Parasite Evades Death by Promoting Host Cell Survival
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BOSTON — The parasite Trypanosoma cruzi (or T. cruzi), which causes Chagas’ disease, will go to great lengths to evade death once it has infected human host cells, researchers have discovered. In a study published in the November 17 online issue of Science Signaling, the researchers describe how a protein called parasite-derived neurotrophic factor (PDNF) prolongs the life of the T. cruzi parasite by activating anti-apoptotic (or anti-cell-death) molecules in the host cell. These protective mechanisms help to explain how host cells continue to survive despite being exploited by T. cruzi parasites.
A human cell infected with Trypanosoma cruzi. Akt kinase (shown in purple) activates PDNF (shown in green) on the parasite surface. Image courtesy of Tufts University.
“We asked ourselves, ‘How is it possible that the host cells stay alive for so long with thousands of T. cruzi parasites consuming the host cell’s vital resources?’ We discovered that PDNF on the surface of the T. cruzi parasite essentially inhibits cell death signals and activates cell-protective mechanisms, ensuring T. cruzi sufficient time to develop and reproduce in the host cell,” says senior author Mercio Perrin, MD, PhD, professor in the pathology department at Tufts University School of Medicine (TUSM) and member of the immunology program faculty at the Sackler School of Graduate Biomedical Sciences at Tufts.
Taking a multi-faceted approach, the researchers used bioinformatics, immunochemistry, intracellular colocalization microscopy, and in vitro enzymatic techniques to study T. cruzi’s survival in the host. Perrin and co-author Marina Chuenkova, PhD, a research instructor in the pathology department at TUSM and the Sackler School, demonstrated that PDNF is a substrate and activator of Akt kinase, an enzyme that promotes cell survival by inhibiting “cell death” proteins.
“Further investigation showed that within T. cruzi-infected cells, PDNF also activates increased production of Akt, prolonging its protective effects,” says Chuenkova. “Akt is a key regulator of diverse cellular processes, and supports cell survival not only by inhibiting apoptotic molecules, but additionally by increasing nutrient uptake and metabolism,” she continued.
“In short, the T. cruzi parasite has a means of establishing life insurance once it has invaded the host. If we can fully understand the mechanisms behind this protection, we can begin to explore ways to undermine it with treatment,” said Perrin.
Chagas’ disease, typically transmitted to humans by blood-feeding insects, infects an estimated 8 to 11 million people throughout Mexico, and Central and South America. Although it is still rare in the United States, according to the Centers for Disease Control and Prevention (CDC), there are 300,000 people with Chagas’ disease living in the United States, most of whom acquired the disease while living in other countries.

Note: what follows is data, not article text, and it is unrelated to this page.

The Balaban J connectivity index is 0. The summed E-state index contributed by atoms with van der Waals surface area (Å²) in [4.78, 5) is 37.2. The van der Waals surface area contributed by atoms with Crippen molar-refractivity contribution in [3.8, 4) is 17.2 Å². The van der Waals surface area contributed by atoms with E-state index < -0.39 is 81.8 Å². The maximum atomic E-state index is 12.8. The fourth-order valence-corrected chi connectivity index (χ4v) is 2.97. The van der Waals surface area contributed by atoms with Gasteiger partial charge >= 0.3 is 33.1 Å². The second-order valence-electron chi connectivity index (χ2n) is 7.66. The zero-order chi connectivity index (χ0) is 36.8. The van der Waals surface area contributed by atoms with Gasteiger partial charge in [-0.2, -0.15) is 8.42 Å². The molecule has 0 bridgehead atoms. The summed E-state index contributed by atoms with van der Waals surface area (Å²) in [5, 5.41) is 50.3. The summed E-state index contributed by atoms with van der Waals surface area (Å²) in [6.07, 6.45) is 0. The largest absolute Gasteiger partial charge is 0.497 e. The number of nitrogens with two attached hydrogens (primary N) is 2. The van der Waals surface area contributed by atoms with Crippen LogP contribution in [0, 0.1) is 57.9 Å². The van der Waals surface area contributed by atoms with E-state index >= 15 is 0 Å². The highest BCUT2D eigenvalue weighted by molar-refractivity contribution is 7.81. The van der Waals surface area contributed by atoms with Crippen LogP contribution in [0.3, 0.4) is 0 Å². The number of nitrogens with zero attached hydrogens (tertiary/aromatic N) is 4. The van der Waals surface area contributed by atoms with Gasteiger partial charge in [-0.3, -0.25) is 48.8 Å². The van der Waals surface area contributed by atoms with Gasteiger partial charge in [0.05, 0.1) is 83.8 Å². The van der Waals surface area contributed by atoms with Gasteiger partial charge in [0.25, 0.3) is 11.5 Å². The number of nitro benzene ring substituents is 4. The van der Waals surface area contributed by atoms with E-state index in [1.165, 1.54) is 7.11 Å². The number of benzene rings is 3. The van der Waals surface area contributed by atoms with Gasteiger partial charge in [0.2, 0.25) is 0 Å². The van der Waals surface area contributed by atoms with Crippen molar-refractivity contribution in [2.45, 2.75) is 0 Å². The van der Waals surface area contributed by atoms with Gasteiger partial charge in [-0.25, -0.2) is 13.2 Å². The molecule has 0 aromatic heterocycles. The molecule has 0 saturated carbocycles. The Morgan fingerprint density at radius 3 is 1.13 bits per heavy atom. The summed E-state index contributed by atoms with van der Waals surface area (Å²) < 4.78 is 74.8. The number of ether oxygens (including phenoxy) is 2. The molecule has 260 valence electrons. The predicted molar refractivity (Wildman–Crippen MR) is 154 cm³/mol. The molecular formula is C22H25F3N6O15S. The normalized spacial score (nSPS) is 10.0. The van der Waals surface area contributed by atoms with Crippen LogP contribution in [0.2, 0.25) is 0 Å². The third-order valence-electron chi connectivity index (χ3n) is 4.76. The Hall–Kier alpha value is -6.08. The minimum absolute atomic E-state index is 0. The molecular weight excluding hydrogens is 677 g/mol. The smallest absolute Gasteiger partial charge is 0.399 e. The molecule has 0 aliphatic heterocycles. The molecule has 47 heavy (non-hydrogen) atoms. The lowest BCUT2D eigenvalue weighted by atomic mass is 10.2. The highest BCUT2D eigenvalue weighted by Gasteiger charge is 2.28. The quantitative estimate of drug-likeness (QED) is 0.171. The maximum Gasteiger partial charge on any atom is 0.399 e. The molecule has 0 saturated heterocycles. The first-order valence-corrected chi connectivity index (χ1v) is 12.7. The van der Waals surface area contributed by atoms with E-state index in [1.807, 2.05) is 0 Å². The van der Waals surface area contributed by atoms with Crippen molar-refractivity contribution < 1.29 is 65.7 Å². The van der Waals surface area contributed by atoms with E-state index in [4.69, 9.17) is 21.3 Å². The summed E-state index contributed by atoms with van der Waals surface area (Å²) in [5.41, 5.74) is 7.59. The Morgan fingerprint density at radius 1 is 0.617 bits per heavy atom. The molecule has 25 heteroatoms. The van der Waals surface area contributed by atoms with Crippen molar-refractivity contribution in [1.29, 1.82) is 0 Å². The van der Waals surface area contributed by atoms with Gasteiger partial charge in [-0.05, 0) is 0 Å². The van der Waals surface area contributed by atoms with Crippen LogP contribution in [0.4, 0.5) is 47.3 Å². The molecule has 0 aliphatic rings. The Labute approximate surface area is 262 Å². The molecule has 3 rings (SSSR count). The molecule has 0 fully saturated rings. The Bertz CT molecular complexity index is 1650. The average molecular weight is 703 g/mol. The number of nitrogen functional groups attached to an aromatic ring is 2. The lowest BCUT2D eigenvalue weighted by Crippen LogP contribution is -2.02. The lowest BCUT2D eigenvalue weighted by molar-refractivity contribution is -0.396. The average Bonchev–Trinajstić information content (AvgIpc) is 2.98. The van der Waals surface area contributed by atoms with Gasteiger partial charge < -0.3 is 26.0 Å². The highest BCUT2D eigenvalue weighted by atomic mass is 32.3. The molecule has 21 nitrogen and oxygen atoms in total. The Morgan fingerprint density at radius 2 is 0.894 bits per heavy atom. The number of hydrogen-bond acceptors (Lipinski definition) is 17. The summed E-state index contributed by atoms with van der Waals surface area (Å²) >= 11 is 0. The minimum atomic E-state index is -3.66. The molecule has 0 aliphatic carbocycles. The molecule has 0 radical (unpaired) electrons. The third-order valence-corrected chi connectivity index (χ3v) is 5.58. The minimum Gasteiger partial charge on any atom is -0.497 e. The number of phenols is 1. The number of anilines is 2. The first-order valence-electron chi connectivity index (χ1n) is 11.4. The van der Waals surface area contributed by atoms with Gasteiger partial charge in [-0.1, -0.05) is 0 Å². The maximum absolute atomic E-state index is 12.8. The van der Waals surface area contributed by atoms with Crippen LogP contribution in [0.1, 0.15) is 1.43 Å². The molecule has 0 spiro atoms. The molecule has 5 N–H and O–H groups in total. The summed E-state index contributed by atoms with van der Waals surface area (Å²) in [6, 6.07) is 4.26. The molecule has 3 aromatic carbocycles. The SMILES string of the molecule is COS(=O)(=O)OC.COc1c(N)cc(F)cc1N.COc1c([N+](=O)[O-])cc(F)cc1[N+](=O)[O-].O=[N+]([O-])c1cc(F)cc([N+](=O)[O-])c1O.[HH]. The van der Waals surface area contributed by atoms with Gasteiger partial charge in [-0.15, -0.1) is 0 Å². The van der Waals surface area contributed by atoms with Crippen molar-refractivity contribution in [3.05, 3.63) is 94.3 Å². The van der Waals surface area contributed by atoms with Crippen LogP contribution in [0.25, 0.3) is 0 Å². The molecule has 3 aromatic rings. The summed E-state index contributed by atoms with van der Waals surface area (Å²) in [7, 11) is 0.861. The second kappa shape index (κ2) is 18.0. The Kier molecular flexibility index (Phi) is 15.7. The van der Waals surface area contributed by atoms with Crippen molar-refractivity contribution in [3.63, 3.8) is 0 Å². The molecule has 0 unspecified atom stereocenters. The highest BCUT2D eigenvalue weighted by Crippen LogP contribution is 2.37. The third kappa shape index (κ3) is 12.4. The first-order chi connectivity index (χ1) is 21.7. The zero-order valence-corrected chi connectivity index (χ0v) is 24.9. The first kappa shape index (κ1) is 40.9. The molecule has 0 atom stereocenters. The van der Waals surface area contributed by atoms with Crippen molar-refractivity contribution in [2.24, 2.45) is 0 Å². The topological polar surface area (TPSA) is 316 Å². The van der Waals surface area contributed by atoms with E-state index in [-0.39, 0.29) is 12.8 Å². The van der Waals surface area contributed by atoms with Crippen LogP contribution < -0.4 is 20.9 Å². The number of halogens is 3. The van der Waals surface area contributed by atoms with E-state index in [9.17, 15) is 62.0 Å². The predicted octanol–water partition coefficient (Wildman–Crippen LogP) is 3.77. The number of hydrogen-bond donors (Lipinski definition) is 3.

The acute phase of Chagas’ disease can result in fever or swelling at the site of the insect bite, but many people do not experience symptoms at all. If left untreated, the disease enters an indeterminate phase in which no symptoms are present. During this phase, many people are not aware that they are infected, but approximately 30 percent will eventually develop life-threatening complications of the disease, including enlargement of the digestive tract and/or heart.
This study was funded by grants from the National Institute of Neurological Disorders and Stroke (NINDS), a part of the National Institutes of Health.
Chuenkova MV and PereiraPerrin M. Science Signaling. 2009. (November 17); 2(97), ra74. “Trypanosoma cruzi targets Akt in host cells as an intracellular antiapoptotic strategy.” Published online November 17, 2009, doi: 10.1126/scisignal.2000374
About Tufts University School of Medicine and the Sackler School of Graduate Biomedical Sciences
Tufts University School of Medicine and the Sackler School of Graduate Biomedical Sciences at Tufts University are international leaders in innovative medical education and advanced research. The School of Medicine and the Sackler School are renowned for excellence in education in general medicine, special combined degree programs in business, health management, public health, bioengineering and international relations, as well as basic and clinical research at the cellular and molecular level. Ranked among the top in the nation, the School of Medicine is affiliated with six major teaching hospitals and more than 30 health care facilities. The Sackler School undertakes research that is consistently rated among the highest in the nation for its effect on the advancement of medical science.